A multitude of youthful engineers

Three times as many schools and four times as many pupils have signed up to take the new GCSE in Engineering, official figures revealed today.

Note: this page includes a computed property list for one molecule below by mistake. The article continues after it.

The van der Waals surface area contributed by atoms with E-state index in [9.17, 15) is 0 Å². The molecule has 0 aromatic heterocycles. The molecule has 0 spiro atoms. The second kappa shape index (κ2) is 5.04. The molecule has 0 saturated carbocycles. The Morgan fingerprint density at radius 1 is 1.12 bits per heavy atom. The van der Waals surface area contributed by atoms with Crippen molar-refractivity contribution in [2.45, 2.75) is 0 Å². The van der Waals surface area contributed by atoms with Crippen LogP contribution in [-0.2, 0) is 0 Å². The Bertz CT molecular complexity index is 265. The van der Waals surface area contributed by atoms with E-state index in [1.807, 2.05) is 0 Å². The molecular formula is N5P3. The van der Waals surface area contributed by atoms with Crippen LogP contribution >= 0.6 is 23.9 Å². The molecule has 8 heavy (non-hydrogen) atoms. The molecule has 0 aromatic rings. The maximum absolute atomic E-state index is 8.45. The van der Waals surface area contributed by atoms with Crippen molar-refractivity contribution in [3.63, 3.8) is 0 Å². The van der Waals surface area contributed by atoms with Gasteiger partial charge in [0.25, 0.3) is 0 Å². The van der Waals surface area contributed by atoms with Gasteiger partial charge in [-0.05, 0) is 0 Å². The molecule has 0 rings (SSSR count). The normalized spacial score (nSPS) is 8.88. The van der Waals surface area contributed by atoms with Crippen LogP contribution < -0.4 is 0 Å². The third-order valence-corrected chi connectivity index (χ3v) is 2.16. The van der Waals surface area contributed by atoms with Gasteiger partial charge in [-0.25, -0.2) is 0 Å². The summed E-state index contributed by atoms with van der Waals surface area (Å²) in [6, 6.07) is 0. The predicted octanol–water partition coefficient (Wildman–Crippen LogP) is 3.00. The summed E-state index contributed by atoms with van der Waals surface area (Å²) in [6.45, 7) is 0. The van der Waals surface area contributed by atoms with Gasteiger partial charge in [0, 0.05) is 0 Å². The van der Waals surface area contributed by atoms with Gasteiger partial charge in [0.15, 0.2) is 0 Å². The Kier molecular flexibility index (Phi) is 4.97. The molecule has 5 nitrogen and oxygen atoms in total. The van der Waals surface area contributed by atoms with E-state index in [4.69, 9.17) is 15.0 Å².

The figures show the industry has exceeded all its targets to attract youngsters to take up the subject when it was launched last September Then it was hoping to attract 1,000 youngsters in 60 schools. The reality is that 202 schools are now teaching the subject to 4,165 pupils, four times the original target. The number of schools is already above the September 2003 target figure of 160 set by EMTA, the national training body for engineering, science and technology. EMTA chief executive Dr Michael Sanderson said he was now hopeful of hitting his September 2004 target of 260 schools teaching the subject this year. "I am delighted with the number of schools who have responded magnificently to the challenge of teaching engineering and technology in a modern setting. The figures are very good indeed, especially when you take into account the colleges and Group Training Associations who are teaching the subject to a further 2,000 students outside of the school classroom." The figures show that a total of 6,391 youngsters are taking the new GCSE at a total of 335 schools, colleges and GTAs. Schools standards minister David Miliband welcomed the figures saying: "The new vocational GCSEs are offering young people the opportunity to study a wider range of subjects, such as engineering, manufacturing and business, alongside the traditional curriculum. They not only help young people to understand how what they are learning can be applied ion the world of work, but can help lead on to further study, such as vocational A levels and into Modern Apprenticeships. "We want to build on the success of these GCSEs to strengthen the vocational offer available to students. Vocational and academic qualifications can both be high quality; these courses render the distinction less and less useful." TS